Sony Ericsson, on the other hand, is a nightmare. You can only be doing one thing at a time. If you’re browsing the web, and you want to look something up from your contacts or notes, you can’t. You have to close the browser to get to anything else.

The button functions are all messed up, too. The enter button usually does the same thing as the left softkey, except in the few places where it doesn’t. That’s really bad design. To avoid having situations where you can accidentally do something that will cause loss of data by tapping a key too many times, the left softkey is the usually the positive choice, except when it isn’t. Sometimes the left softkey brings up a submenu and sometimes the right softkey does. You never know what a key might do. It just isn’t sane.

And far too much of the UI is on rails. Why do I have to write an e-mail by first writing the subject, then writing the body, addressing it and finally adding attachments? The NEC had a great message composer, where you could edit the subject, recipients and attachments in any order. You could also change the type of message part way through if you decided another message type would be more suitable. Too much of the Z800i’s UI is like this, and things like this make a difference.

I’ve already mentioned that I don’t appreciate the way they waste screen space with thick borders, big icons and big fonts. Why not take advantage of the big screen with lots of content? I brought up the way they don’t take advantage of colour as well, so I won’t go into that here.


Silly limitations

There are a few things I think this phone should really be able to do which it can’t. These are silly limitations. They wouldn’t be hard to implement, and most of them are implemented on at least some other phones.

Why can’t I browse an IMAP server properly? All I can see is the inbox. And I’m confused as to why it doesn’t always show the state of the server properly. It often shows messages that have been deleted off the server, and doesn’t always get new messages when it should. If you’re not going to do IMAP properly, stick with POP3.

Why aren’t company names for contacts displayed when the contact has no person name? When I synchronised, all the entries for companies showed up as . . in the contacts list. I had to go and fix it by hand.

How about a more complete implementation of the Unicode character set? The Z800i displays most Western European languages, and a subset of Japanese and Chinese. How about supporting more of the Unicode character set? A lot of my (Japanese, Chinese and Vietnamese) contacts came across as a bunch of squares when I synchronised because the characters can’t be displayed by the phone. Come on, ROM isn’t that expensive!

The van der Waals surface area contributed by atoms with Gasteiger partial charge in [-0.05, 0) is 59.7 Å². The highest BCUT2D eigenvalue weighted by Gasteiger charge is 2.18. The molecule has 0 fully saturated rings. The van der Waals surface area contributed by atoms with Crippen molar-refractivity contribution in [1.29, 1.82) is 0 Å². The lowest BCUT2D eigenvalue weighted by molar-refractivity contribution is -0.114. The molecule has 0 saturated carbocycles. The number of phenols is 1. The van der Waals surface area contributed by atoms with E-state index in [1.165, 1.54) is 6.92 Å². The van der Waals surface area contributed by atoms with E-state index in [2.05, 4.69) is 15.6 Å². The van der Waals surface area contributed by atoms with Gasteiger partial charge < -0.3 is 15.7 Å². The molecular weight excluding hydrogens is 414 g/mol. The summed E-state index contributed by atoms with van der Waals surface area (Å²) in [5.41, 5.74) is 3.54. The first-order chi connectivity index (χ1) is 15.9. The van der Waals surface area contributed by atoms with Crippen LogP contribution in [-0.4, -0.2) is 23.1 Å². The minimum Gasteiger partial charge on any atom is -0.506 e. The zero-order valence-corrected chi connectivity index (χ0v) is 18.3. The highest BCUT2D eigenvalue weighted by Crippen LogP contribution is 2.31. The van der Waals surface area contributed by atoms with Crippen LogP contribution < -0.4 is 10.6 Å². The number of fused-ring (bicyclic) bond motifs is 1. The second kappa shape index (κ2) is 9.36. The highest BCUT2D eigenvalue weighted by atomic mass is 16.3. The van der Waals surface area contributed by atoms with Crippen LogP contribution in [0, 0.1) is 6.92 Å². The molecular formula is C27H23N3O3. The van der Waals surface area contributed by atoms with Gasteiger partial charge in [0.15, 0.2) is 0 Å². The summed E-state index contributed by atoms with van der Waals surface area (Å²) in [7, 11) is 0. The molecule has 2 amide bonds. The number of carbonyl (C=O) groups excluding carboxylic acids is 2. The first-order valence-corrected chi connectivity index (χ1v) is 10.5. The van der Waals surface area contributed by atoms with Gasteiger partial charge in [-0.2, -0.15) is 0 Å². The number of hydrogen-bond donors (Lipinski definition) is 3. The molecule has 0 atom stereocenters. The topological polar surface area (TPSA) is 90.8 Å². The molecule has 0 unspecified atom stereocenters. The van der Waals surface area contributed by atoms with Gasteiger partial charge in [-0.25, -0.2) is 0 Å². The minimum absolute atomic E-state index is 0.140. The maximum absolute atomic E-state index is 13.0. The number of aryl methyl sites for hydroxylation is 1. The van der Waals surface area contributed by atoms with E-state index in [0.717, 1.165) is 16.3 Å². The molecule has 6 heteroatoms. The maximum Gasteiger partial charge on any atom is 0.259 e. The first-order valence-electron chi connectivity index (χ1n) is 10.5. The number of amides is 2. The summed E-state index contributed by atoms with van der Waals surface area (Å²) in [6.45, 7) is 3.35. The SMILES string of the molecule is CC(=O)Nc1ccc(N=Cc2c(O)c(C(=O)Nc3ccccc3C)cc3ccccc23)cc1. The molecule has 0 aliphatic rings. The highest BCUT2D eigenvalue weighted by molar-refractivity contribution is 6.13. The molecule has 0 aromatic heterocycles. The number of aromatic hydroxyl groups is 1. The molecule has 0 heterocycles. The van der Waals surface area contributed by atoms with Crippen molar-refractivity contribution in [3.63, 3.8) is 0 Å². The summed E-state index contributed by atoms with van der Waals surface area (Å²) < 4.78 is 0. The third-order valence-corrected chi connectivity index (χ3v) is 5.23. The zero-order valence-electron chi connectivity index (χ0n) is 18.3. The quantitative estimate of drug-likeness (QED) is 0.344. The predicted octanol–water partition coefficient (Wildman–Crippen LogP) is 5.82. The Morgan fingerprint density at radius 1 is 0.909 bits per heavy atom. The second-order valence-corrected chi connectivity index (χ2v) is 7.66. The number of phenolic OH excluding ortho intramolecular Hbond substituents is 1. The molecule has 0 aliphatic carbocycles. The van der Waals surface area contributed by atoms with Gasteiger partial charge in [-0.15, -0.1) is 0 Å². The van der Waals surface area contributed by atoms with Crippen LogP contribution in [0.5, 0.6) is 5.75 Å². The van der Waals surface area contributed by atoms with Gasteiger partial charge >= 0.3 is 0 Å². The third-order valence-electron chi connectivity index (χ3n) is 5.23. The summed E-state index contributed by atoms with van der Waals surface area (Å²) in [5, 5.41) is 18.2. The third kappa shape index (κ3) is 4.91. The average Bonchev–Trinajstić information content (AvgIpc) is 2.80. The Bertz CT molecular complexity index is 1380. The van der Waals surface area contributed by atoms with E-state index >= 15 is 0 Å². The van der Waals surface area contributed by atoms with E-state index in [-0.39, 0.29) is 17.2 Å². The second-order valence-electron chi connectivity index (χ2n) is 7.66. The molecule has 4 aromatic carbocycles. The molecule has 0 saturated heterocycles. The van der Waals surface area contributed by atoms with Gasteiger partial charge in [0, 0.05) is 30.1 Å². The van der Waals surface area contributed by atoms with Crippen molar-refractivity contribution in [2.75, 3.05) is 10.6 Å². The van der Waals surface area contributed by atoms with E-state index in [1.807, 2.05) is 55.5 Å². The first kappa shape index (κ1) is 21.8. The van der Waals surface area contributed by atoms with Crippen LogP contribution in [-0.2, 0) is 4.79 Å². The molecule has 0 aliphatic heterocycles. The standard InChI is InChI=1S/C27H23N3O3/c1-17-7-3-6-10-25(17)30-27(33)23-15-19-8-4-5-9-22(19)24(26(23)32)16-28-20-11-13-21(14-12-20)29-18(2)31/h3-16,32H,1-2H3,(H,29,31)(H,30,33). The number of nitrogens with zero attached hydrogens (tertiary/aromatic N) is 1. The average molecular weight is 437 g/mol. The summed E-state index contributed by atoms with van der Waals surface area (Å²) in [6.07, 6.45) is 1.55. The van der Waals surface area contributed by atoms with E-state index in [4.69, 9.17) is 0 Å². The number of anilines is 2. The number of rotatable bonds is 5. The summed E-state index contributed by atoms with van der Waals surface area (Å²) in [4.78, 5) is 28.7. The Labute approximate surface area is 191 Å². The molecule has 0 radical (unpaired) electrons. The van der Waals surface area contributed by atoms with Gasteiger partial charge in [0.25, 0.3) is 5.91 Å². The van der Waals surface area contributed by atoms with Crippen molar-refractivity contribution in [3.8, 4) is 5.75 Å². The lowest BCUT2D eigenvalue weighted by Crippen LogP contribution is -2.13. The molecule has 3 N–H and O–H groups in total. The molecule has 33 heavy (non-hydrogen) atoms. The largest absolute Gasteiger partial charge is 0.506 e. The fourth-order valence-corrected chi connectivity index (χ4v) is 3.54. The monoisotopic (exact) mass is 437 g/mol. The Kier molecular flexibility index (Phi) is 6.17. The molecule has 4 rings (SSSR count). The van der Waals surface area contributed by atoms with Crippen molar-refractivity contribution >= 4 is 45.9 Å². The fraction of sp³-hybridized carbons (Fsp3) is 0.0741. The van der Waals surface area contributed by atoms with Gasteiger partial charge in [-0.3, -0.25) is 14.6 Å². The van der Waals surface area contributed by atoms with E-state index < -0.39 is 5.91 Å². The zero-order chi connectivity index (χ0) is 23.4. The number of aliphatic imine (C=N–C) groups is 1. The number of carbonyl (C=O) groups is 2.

When you close the flip, you come back at the home screen, and lose whatever you were doing. Why is that necessary? What if I need to put my phone in my pocket while I attend to something, then get back to that web site? I can’t with the Z800i. On the NEC, you could close it and everything would stay exactly how you left it. On some Motorolas this is tied up with the “open to answer” setting. But you just can’t do it with Sony Ericsson.

On the topic of closing the flip, if I switch on the speakerphone feature, why can’t I keep talking when I close the flip? The speaker is on the outside. You could put an additional microphone on the outside, too. And on the topic of speakerphone, why can’t I activate speakerphone before dialling or answering. Why do I have to dial or answer, then once connected pull up the options menu and switch the speakerphone from there?

Where’s the fast backward and forward navigation in the browser using the cache? I can’t believe every time you go back a page, it needs to reload stuff. This slows browsing down, reduces battery life and may cost you more if you’re charged for data transfer.

Another thing that really gets to me is the inability to copy and paste text on the Z800i. Want to get something from a note and paste it into a web form? Sorry, but you’re out of luck. Want to create a contact from information on a web page or in a text message? No joy there either (besides the fact that you can’t have two tasks going at once). Come on, guys. Your phone plays Flash movies, but I can’t even copy and paste text!



So overall, what am I trying to say? I want a phone that’s designed to be used. I want it to be simple, flexible and powerful all at once. The Z800i has a lot of things worked out really well. It’s stable and quick, the battery life is adequate and the connectivity is great. But the UI design is terrible, and there are things about the phone that are just silly. The NEC had the UI done really well, but it was buggy and had poor connectivity. Why doesn’t someone make a phone that does both? It can’t be that hard, and I’m sure there’s a market for it. Hey, I’ll buy it.


This entry was posted on Wednesday, 20 July, 2005 at 9:27 pm and is filed under Phones. You can follow any responses to this entry through the RSS 2.0 feed. You can leave a response, or trackback from your own site.